Triskele Urban Farm is a developing urban permaculture farm project on two city lots in Lansing, MI. The goal of the project is to demonstrate how a large amount and diversity of food can be grown in a small amount of space. Permaculture uses ecological principals in the design of sustainable human systems. Permaculture was developed in the mid-1970’s by Bill Mollison and David Holmgren.
The farm is still in the brainstorming stage so far, since I just purchased the house (my first!) last month. Most of this brainstorming takes place on the phone with my brother Allen Pyle, who is collaborating with me on the project design. Allen is a professional horticulturist and maintains the websites Perennial Guru and Great Lakes Permaculture Network. He is also consulting on a permaculture project called Two Fish Farm in Bear Lake, MI. Allen completed his permaculture design training at Lost Alley Educational Center in Dexter, OR in 1997. I followed in his footsteps and completed my training there in 2006. We have lots of plans this spring for dwarf fruit trees, a grape arbor, vegetable gardens, bees, and chickens. I also dream of urban goats… I’m keeping my fingers crossed that they will be legalized soon in urban areas in Ingham County.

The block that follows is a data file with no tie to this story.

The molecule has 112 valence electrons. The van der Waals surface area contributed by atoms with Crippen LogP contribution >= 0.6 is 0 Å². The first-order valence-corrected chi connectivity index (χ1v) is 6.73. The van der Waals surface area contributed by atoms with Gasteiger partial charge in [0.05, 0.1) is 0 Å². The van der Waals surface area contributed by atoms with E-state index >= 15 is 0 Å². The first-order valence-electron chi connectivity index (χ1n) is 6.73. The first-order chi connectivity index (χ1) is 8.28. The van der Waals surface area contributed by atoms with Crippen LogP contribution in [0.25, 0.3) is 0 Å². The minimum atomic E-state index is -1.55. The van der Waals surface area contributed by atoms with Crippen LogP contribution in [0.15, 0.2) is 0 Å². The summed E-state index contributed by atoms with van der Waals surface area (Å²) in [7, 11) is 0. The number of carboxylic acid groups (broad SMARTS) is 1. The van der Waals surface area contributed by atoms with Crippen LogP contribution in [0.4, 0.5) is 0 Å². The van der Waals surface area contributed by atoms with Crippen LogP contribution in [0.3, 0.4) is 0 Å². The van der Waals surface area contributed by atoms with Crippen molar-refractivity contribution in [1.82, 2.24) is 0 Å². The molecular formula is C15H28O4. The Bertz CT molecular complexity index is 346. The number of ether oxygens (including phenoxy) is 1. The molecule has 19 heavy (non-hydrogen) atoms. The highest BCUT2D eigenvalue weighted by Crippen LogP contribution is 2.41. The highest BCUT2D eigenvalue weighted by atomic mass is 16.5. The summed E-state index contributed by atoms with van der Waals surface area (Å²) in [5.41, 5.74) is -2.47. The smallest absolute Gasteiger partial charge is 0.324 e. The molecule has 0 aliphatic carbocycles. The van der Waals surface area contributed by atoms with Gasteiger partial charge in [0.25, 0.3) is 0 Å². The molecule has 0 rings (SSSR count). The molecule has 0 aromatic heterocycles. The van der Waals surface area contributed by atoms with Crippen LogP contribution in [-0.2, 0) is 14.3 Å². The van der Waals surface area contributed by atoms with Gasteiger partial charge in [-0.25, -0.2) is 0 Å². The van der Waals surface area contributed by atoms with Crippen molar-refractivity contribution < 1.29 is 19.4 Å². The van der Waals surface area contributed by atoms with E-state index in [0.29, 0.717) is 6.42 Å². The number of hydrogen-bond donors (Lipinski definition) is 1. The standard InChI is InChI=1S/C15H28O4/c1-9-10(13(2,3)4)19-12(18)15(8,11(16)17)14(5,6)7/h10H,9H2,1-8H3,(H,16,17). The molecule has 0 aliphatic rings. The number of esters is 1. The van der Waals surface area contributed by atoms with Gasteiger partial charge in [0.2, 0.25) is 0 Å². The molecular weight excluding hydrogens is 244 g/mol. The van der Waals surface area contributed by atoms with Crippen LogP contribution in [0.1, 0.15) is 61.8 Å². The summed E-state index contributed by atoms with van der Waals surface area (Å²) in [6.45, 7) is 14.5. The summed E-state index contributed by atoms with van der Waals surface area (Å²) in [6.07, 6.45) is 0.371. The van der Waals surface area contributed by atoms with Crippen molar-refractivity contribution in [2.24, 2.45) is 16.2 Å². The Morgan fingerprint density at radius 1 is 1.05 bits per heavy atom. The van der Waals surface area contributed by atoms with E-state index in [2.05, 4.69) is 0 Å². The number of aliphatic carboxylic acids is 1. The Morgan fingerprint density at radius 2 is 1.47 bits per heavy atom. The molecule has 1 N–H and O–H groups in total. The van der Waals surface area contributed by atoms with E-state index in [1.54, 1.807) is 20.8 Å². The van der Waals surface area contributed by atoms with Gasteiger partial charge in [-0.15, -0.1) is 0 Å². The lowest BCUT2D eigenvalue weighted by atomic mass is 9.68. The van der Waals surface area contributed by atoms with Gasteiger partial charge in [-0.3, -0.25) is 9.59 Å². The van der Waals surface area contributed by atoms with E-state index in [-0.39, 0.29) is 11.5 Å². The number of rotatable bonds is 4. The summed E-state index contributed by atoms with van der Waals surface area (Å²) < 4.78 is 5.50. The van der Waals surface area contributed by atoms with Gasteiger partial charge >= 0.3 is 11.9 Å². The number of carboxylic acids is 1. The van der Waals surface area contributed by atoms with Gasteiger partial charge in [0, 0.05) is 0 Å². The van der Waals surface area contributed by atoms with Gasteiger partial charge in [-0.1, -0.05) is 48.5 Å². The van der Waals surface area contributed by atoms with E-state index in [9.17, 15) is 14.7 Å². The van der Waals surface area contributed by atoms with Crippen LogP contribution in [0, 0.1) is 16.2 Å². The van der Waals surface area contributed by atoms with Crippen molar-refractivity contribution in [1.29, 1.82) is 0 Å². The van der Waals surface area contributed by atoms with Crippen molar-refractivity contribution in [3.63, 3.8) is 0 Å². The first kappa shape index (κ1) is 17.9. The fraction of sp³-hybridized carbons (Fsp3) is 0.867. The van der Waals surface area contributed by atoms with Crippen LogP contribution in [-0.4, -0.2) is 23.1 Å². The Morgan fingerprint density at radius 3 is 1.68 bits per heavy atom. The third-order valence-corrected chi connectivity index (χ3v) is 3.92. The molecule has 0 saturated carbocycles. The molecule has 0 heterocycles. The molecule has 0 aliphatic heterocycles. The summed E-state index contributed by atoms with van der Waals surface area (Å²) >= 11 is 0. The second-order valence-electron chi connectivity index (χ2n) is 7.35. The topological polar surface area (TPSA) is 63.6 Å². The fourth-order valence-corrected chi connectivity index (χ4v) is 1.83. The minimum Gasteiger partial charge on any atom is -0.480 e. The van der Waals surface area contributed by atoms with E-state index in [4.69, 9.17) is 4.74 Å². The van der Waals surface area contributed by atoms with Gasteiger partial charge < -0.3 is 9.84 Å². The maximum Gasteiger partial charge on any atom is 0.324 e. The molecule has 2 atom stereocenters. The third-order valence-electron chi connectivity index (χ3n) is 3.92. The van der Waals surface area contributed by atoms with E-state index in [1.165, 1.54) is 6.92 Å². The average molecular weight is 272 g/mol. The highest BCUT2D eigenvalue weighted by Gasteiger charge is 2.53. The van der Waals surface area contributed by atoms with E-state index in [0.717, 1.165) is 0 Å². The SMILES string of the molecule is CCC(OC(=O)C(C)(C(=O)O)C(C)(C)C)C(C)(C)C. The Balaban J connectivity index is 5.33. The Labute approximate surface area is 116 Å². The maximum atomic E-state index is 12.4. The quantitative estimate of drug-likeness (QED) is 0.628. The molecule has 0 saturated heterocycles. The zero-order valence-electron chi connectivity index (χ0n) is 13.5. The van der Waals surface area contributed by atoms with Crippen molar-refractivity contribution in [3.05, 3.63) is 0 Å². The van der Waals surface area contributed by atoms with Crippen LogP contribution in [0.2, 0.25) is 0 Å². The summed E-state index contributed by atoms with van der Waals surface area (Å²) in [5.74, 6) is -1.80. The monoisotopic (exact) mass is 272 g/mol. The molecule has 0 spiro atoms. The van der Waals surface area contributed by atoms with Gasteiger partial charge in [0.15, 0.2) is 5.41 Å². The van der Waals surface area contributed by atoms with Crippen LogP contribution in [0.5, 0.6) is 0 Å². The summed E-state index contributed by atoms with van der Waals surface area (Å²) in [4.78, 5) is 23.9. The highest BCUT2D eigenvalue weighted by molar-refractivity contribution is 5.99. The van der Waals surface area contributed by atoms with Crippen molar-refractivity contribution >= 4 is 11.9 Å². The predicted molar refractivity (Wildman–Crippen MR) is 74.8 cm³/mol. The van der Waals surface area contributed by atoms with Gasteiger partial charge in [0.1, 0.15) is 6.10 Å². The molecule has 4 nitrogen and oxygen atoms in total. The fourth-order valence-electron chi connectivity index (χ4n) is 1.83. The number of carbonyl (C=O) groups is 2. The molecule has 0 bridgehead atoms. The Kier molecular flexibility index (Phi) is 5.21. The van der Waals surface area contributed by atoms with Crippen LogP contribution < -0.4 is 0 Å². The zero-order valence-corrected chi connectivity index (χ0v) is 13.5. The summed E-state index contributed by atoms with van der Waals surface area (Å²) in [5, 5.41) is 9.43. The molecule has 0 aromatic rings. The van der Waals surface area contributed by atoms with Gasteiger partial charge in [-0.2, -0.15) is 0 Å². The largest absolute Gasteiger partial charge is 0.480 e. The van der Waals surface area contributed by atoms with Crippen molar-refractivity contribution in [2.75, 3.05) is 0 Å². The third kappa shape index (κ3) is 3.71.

What about the farm name? A triskele is a triple spiral Neolithic symbol that has been incorporated into Celtic culture. It symbolizes the unity of mind, body, and spirit. It appears in rock carvings in the Newgrange monument in Ireland, which was built around 3200 BC. The triskele was also adopted as an emblem of Brittany, France. One of my best friends, Nick Mason, bought me a triskele medallion (see picture) as a gift when he studied in France during college. I wore it almost every day for years. When I was thinking of potential names, ‘Triskele Farm’ just popped up in my mind. I checked immediately for the URL and was pleased that is was available. I hope you’ll enjoy reading about the farm as it emerges!
Does your brother Allen work at Rakers? If so, I think I’ve met him before. MSU gets a lot of its research plants from Rakers.
Hi Daedre – He does! He started working at Raker in the mid-90’s after he finished his master’s degree in entomology at MSU.
I’m glad to see permaculture developping all around the world.
I’m from Belgium, and i’ll be visiting my parents who are in EL this summer. I have been participating in a permaculture community in belgium so i would love to see what’s going on in Lansing, to get inspired, and probably i might be able to help you if you need.
Feel free to write me back to my email.